Here we go:
1. "Bank of America May Receive More Bailout Money" New York Times.
Bad enough. It shows that Merrill was indeed another Lehman, as was Countrywide. Did BofA buy them due to political pressure or because Mr. Lewis, BofA's CEO, really believed in the deal?
And because he (reportedly) got to write the housing bill that was rushed through Congress last summer?
Continuing its tradition of saying ridiculous things with a straight face (if a newspaper can have a straight face), the Times states as justification for why you and I are going to continue to waste our money of BofA:
"The new lifeline transaction illustrates Mr. Lewis’s negotiating savvy . . ."
NO savvy. Just political pull. These banks own us. And it's bipartisan. The yelling in Congress at the bailout bill it rushed through without significant hearings is pitiful. The cries for restrictions on executive compensation are at best fig leaves. The public is being appeased just as it was appeased by the unnecessary Sarbanes-Oxley bill.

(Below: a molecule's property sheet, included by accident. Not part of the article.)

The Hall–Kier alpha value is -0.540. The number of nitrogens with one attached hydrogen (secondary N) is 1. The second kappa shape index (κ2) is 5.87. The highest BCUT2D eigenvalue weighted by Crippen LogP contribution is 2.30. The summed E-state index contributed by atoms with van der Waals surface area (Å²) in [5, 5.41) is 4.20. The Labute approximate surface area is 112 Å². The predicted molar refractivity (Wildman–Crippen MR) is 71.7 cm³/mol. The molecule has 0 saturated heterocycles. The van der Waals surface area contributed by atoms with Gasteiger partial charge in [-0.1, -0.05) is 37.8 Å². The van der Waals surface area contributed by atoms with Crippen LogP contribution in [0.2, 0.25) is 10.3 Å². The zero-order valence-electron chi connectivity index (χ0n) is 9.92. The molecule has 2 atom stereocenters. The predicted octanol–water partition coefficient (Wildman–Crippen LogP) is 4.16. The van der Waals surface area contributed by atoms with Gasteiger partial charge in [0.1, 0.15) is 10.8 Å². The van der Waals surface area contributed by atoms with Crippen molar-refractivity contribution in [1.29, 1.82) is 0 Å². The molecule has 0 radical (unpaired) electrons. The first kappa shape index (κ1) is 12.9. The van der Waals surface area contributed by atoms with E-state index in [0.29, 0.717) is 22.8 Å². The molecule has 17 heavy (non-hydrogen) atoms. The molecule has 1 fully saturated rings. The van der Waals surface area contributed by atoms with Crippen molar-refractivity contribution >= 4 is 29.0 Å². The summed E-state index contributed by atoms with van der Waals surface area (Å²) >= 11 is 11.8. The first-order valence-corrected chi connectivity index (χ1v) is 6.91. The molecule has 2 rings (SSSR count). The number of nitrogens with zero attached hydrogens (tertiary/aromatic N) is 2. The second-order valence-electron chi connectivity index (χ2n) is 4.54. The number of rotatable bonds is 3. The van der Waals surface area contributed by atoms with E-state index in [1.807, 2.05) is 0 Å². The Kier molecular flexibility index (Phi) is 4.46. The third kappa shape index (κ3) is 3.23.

The truth is that the economy and large financial institutions are imploding, but that the implosion is limited to the imprudent ones. Expect General Electric and American Express to be the subjects of increasing rumors. They are obviously in trouble.
The companies, including financial institutions, that were prudent will in general survive. This was the case in the 1930s. What Congress, the Fed, the Bush Administration, and by all accounts the Obama Administration are doing is making things worse.
2. The Fed's Beige Book describes disaster for commercial real estate.
3. Nortel and retailer's Gottschalks and Goody's LLC filed for bankruptcy today.
4. California foreclosures are back near record levels.
The price action of gold goes along with the deflationist view, as do every one of the above reports. In this scenario, which is the Japan scenario or U.S. Great Depression 2 scenario, there is no definable bottom for asset prices and no specific upside ceiling for Treasury prices. Traders and investors should not think too much. The trend is your friend; and, don't fight the Fed.
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